Deputy Secretary of Homeland Security Alejandro Mayorkas this week will meet with senior Chinese officials to discuss the implementation of a series of cybersecurity agreements reached during President Xi Jinping’s state visit in September.
The meetings, to take place in Beijing, are part of preparations for the first ministerial-level dialogue on cybersecurity between the U.S. and China, scheduled for Dec. 1 and 2 in Washington, D.C.
The December meetings will be the two countries’ first official channel on cybersecurity since China quit a working group over last year’s indictment of five members of the Chinese military who were accused of hacking the United States.
In September, President Obama and Xi agreed that neither the U.S. nor the Chinese government will “conduct or knowingly support cyber theft of intellectual property, including trade secrets or other confidential business information for commercial advantage,” Obama said during a joint press conference.
The two nations also pledged to assist one another in the investigation and prosecution of cybercrimes.
The leaders also indicated that the two countries would work together with other nations to develop “rules of the road” for appropriate conduct in cyberspace.
Policy experts say the anti-hacking agreement is historic because it marks the first time that China has drawn a public distinction between hacking for corporate profit and hacking for traditional intelligence-gathering purposes.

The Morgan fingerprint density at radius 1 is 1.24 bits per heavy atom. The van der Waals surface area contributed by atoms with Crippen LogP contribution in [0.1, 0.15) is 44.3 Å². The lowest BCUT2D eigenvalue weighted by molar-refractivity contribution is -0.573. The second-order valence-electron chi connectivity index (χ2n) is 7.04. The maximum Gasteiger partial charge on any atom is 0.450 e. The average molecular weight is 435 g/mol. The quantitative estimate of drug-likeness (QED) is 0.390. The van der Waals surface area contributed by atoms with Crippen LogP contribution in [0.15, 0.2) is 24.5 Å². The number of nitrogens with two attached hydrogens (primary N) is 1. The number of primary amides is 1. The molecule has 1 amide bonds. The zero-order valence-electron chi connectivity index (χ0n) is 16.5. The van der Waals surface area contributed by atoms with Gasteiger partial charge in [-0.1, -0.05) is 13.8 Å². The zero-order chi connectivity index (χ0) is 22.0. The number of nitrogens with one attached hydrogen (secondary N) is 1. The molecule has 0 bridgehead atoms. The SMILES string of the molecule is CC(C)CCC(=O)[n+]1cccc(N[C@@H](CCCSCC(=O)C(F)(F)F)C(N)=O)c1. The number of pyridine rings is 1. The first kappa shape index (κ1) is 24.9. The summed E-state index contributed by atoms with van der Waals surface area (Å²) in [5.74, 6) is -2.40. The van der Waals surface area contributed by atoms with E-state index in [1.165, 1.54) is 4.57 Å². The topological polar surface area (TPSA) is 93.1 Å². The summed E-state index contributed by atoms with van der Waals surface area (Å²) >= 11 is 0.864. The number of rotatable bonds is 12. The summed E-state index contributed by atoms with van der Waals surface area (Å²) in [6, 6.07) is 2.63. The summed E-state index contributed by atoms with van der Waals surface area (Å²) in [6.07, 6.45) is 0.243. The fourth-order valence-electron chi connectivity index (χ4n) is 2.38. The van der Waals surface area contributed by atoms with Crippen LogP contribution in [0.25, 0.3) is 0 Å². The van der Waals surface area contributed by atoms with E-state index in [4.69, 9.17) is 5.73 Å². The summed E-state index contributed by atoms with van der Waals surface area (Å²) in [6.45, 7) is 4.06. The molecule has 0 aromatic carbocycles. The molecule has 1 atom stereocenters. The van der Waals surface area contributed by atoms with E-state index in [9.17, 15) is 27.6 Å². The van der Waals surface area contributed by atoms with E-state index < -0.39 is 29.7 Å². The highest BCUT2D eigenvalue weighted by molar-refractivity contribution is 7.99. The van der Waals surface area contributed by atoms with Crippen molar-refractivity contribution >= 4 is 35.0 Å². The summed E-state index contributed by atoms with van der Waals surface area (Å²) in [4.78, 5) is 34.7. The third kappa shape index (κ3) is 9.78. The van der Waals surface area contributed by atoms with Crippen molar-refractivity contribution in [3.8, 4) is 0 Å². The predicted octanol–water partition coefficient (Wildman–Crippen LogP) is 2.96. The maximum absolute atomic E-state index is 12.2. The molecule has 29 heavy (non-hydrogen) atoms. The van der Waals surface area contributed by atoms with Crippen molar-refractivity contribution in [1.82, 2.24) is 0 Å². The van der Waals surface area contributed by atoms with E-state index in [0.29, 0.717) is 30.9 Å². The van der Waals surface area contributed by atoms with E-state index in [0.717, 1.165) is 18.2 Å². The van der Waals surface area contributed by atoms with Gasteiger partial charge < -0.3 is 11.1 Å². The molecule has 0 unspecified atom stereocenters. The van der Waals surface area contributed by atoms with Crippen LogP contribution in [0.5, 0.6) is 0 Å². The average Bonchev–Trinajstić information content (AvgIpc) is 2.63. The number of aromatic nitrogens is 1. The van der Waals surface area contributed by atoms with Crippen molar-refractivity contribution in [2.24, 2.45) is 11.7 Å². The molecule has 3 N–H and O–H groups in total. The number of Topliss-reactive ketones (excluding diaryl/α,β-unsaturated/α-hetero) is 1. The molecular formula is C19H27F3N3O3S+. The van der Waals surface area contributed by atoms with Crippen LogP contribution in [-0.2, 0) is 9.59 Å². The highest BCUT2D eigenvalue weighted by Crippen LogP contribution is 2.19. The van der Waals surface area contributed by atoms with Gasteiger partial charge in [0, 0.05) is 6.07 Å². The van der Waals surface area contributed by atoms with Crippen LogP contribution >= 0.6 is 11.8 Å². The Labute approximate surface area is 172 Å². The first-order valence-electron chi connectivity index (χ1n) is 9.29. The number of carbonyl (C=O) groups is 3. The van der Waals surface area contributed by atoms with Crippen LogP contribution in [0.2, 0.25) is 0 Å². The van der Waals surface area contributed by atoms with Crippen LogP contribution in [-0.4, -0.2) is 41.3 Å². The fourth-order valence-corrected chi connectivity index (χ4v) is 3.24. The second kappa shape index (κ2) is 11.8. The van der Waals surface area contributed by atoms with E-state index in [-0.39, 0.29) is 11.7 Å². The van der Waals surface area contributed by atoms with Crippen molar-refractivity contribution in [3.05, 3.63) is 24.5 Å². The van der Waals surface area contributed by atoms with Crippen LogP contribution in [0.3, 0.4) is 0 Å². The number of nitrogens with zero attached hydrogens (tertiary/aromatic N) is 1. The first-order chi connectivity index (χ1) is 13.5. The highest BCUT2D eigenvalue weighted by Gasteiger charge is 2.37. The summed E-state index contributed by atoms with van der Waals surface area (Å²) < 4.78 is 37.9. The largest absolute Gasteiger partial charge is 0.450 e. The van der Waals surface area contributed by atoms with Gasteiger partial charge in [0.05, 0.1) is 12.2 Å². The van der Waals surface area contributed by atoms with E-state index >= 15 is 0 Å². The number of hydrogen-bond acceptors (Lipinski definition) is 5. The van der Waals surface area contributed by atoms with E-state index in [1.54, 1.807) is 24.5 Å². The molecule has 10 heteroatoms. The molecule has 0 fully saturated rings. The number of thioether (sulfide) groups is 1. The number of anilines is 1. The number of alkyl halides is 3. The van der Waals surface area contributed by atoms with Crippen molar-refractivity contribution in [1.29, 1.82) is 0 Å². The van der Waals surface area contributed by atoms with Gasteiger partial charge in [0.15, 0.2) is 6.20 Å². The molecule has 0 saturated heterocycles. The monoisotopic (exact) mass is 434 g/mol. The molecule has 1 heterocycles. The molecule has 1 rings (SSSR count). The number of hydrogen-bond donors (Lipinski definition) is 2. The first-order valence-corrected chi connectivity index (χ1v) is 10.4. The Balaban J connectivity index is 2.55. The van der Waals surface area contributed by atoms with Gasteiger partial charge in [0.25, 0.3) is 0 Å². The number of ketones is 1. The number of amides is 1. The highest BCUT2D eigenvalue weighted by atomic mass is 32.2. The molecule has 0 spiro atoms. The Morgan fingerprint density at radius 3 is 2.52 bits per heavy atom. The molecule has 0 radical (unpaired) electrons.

The United States has tried to draw a line in the sand, where the latter is acceptable but the former is not.
Since the agreement, China’s behavior in cyberspace has been under intense scrutiny from intelligence officials and skeptical lawmakers anxious to know whether China will uphold its end of the bargain.
Reports have been mixed. Some security firms say that while they have seen hacks continue to originate in Beijing, it might take some time for China to dismantle its espionage apparatus and such activity should not be considered a failure of the agreement.
Security firm FireEye said it is “premature to conclude that activity during this short time frame constitutes economic espionage.”
Reports also indicate that the Chinese government quietly arrested several hackers at the request of the U.S. government days before the state visit.
The hackers were part of a list drawn up by administration officials that identified cyber thieves who stole trade secrets from U.S. firms to pass along to Chinese competitors.
Officials are now waiting to see whether the Chinese government will go forward with prosecutions, or whether the arrests will be nothing more than an empty gesture intended to defuse tensions with the United States in advance of the state visit.
Mayorkas’s meetings are set for Nov. 12 and 13, according to an agency statement. He will also discuss other homeland security-related issues, including counterterrorism, combating transnational crime and Coast Guard conduct at sea.